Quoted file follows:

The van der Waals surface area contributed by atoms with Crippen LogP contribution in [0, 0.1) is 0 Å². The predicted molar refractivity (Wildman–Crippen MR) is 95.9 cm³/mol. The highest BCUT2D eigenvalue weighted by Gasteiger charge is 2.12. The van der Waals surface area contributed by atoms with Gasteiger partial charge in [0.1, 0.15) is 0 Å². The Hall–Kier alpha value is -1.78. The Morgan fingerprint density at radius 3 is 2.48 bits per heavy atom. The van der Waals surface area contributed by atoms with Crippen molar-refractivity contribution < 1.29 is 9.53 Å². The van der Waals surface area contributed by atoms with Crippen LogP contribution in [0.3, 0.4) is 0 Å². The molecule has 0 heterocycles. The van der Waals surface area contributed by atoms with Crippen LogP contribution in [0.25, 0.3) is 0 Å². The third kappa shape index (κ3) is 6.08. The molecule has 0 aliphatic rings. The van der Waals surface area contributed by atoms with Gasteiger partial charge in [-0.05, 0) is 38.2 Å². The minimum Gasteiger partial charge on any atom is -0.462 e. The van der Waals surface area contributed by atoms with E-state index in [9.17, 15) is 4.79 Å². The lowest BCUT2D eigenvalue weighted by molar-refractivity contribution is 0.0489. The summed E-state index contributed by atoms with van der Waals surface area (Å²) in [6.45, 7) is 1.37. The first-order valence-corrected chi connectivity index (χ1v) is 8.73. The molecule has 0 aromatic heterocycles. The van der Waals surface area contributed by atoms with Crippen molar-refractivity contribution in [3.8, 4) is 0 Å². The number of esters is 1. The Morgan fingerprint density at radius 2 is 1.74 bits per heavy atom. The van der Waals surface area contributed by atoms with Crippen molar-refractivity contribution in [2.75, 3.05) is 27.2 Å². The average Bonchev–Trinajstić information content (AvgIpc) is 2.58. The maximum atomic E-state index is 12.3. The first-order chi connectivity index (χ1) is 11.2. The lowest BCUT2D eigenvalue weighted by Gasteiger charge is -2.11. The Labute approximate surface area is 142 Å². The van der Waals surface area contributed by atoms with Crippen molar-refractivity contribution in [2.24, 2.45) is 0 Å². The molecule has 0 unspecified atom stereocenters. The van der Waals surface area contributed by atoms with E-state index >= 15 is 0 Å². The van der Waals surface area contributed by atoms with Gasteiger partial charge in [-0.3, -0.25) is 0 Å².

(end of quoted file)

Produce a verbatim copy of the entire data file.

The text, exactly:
The van der Waals surface area contributed by atoms with Crippen LogP contribution in [0, 0.1) is 0 Å². The predicted molar refractivity (Wildman–Crippen MR) is 95.9 cm³/mol. The highest BCUT2D eigenvalue weighted by Gasteiger charge is 2.12. The van der Waals surface area contributed by atoms with Gasteiger partial charge in [0.1, 0.15) is 0 Å². The Hall–Kier alpha value is -1.78. The Morgan fingerprint density at radius 3 is 2.48 bits per heavy atom. The van der Waals surface area contributed by atoms with Crippen molar-refractivity contribution < 1.29 is 9.53 Å². The van der Waals surface area contributed by atoms with Crippen LogP contribution in [0.3, 0.4) is 0 Å². The molecule has 0 heterocycles. The van der Waals surface area contributed by atoms with Crippen LogP contribution in [0.25, 0.3) is 0 Å². The third kappa shape index (κ3) is 6.08. The molecule has 0 aliphatic rings. The van der Waals surface area contributed by atoms with Gasteiger partial charge in [-0.05, 0) is 38.2 Å². The minimum Gasteiger partial charge on any atom is -0.462 e. The van der Waals surface area contributed by atoms with E-state index in [9.17, 15) is 4.79 Å². The lowest BCUT2D eigenvalue weighted by molar-refractivity contribution is 0.0489. The summed E-state index contributed by atoms with van der Waals surface area (Å²) in [6.45, 7) is 1.37. The first-order valence-corrected chi connectivity index (χ1v) is 8.73. The molecule has 0 aromatic heterocycles. The van der Waals surface area contributed by atoms with Crippen molar-refractivity contribution in [3.8, 4) is 0 Å². The number of esters is 1. The Morgan fingerprint density at radius 2 is 1.74 bits per heavy atom. The van der Waals surface area contributed by atoms with Crippen molar-refractivity contribution in [2.75, 3.05) is 27.2 Å². The average Bonchev–Trinajstić information content (AvgIpc) is 2.58. The maximum atomic E-state index is 12.3. The first-order chi connectivity index (χ1) is 11.2. The lowest BCUT2D eigenvalue weighted by Gasteiger charge is -2.11. The Labute approximate surface area is 142 Å². The van der Waals surface area contributed by atoms with Crippen molar-refractivity contribution in [2.24, 2.45) is 0 Å². The molecule has 0 unspecified atom stereocenters. The van der Waals surface area contributed by atoms with E-state index >= 15 is 0 Å². The van der Waals surface area contributed by atoms with Gasteiger partial charge in [-0.3, -0.25) is 0 Å².